Yesterday, the Occupational Safety and Health Administration (OSHA) office in Atlanta, Georgia, issued an order reinstating truck driver William Beecher.  As soon as he recovers from an unrelated temporary disability, he can return to work for United Auto Delivery and Recovery and the Memphis Auto Auction. OSHA found that the owners of these two companies operate them as one business, and that both businesses, and their managers, are liable for firing Beecher in 2009. Beecher had repeatedly complained that the “rollback” truck he drove was leaking coolant. He wrote up the truck when it had a blown head gasket, and continued to note the coolant leak when he did his pretrip inspections. He was carrying extra coolant with him to refill the coolant as needed. Finally, on February 5, 2009, he refused to drive the truck on grounds that it was not safe. The boss asked him to drive another truck, and Beecher refused because he did not have a commercial drivers license (CDL), which was required for that other truck. On February 6, 2009, the companies fired him for walking off the job.

It mattered not that Beecher had driven the truck before, knowing about the coolant leak. The law protects whistleblowers whenever they decide to take a stand for safety. It mattered not that Beecher used profanity to describe the truck. It mattered not that he left the premises when his boss had no work for him. That company records showed they knew about the coolant leak for weeks and failed to fix it showed their animus against the protected concern Beecher was raising.

OSHA ordered the companies to reinstate him to employment when Beecher’s temporary disability ends. OSHA also ordered the companies to pay $38,447.80 in back pay, $20,000 for Beecher’s emotional distress, $40,000 for punitive damages, $10,634.58 for attorney’s fees, and interest. OSHA ordered the companies to refrain from further discrimination against Beecher for filing his complaint, and ordered the managers to sign and post a notice to employees about their rights under the Surface Transportation Assistance Act (STAA), 49 U.S.C. 31105.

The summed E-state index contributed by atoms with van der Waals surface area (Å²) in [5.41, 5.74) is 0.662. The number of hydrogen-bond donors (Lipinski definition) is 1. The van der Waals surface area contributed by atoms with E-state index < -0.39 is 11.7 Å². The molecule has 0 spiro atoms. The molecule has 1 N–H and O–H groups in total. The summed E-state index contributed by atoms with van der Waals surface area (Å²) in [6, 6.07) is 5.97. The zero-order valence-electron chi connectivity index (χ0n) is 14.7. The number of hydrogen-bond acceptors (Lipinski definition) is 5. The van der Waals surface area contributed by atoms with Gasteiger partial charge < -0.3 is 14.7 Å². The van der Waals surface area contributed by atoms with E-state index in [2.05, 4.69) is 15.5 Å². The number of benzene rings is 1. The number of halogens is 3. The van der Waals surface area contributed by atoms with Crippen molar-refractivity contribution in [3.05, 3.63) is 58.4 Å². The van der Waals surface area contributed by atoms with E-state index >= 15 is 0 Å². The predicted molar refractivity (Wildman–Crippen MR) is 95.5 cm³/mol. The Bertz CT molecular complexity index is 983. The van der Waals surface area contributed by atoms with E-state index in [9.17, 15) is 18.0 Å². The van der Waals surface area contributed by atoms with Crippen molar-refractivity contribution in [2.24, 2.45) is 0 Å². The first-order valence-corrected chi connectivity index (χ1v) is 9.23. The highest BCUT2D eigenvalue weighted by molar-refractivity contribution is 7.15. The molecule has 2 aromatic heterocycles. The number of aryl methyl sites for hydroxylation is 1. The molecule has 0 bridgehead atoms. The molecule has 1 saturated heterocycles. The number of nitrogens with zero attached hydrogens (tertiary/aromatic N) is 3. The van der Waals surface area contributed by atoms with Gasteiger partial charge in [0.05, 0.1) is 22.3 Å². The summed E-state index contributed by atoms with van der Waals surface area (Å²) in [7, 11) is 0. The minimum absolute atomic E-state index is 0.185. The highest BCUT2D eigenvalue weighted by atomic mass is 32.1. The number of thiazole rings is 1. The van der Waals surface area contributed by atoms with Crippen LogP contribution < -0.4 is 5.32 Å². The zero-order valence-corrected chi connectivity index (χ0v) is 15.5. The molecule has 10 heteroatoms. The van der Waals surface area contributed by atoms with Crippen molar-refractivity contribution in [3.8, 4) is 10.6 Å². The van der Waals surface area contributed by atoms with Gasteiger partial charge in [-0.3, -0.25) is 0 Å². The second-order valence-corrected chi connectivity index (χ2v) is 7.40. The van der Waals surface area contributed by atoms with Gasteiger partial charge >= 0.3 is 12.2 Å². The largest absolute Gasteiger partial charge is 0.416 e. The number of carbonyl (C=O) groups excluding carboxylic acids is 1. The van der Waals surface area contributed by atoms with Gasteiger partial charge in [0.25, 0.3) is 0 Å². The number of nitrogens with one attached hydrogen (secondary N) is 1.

The companies and Beecher can appeal the decision and ask for a hearing, but any request for hearing will not delay the order to reinstate Beecher. Congratulations to Beecher and his attorney, Paul Taylor of Burnsville, Minnesota (who gave permission to me to post this decision).

  • highwaylawyer

    While i applaud this decision and action by OSHA and Paul Taylor’s diligence in the field of whistleblower protection under the STAA, “Back to work” orders from USDOL should not take 2 years to accomplish and cost $10,000 in attorney’s fees. *It is what Congress originally intended when they passed the STAA in 1982.

    When are we going to see timely back to work orders for drivers harassed and fired by ATA member companies like Yellow-Roadway and UPS – for refusals to drive when ill and chronically fatigued, which is the primary killer on the highway?

    I’ll believe it when i see it. ;-)

    392.3 ill or fatigued operator.
    No driver shall operate a commercial motor vehicle, and a motor carrier shall not require or permit a driver to operate a commercial motor vehicle, while the driver’s ability or alertness is so impaired, or so likely to become impaired, through fatigue, illness, or any other cause, as to make it unsafe for him/her to begin or continue to operate the commercial motor vehicle. However, in a case of grave emergency where the hazard to occupants of the commercial motor vehicle or other users of the highway would be increased by compliance with this section, the driver may continue to operate the commercial motor vehicle to the nearest place at which that hazard is removed.
    Code of Federal Regulations379
    [35 FR 7800, May 21, 1970, as amended at 60 FR 38746, July 28, 1995]